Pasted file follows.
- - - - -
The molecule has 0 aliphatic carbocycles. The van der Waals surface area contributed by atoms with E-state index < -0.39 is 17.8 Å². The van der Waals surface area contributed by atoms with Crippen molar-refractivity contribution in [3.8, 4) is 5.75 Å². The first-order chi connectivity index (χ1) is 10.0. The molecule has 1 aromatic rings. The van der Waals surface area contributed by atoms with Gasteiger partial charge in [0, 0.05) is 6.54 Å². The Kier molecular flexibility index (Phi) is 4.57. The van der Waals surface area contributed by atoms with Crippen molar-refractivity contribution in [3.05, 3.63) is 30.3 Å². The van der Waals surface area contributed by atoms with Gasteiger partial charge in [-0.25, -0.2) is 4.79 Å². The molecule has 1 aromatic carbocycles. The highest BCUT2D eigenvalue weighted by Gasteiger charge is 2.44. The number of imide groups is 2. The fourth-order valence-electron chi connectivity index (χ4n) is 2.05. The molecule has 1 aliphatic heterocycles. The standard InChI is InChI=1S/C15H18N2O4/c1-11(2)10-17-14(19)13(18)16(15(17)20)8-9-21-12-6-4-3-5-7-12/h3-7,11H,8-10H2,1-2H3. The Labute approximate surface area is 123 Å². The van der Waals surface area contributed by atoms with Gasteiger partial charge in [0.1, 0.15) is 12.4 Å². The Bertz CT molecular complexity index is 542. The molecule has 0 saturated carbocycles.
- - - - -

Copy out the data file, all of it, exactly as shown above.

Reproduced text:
The molecule has 0 aliphatic carbocycles. The van der Waals surface area contributed by atoms with E-state index < -0.39 is 17.8 Å². The van der Waals surface area contributed by atoms with Crippen molar-refractivity contribution in [3.8, 4) is 5.75 Å². The first-order chi connectivity index (χ1) is 10.0. The molecule has 1 aromatic rings. The van der Waals surface area contributed by atoms with Gasteiger partial charge in [0, 0.05) is 6.54 Å². The Kier molecular flexibility index (Phi) is 4.57. The van der Waals surface area contributed by atoms with Crippen molar-refractivity contribution in [3.05, 3.63) is 30.3 Å². The van der Waals surface area contributed by atoms with Gasteiger partial charge in [-0.25, -0.2) is 4.79 Å². The molecule has 1 aromatic carbocycles. The highest BCUT2D eigenvalue weighted by Gasteiger charge is 2.44. The number of imide groups is 2. The fourth-order valence-electron chi connectivity index (χ4n) is 2.05. The molecule has 1 aliphatic heterocycles. The standard InChI is InChI=1S/C15H18N2O4/c1-11(2)10-17-14(19)13(18)16(15(17)20)8-9-21-12-6-4-3-5-7-12/h3-7,11H,8-10H2,1-2H3. The Labute approximate surface area is 123 Å². The van der Waals surface area contributed by atoms with Gasteiger partial charge in [0.1, 0.15) is 12.4 Å². The Bertz CT molecular complexity index is 542. The molecule has 0 saturated carbocycles.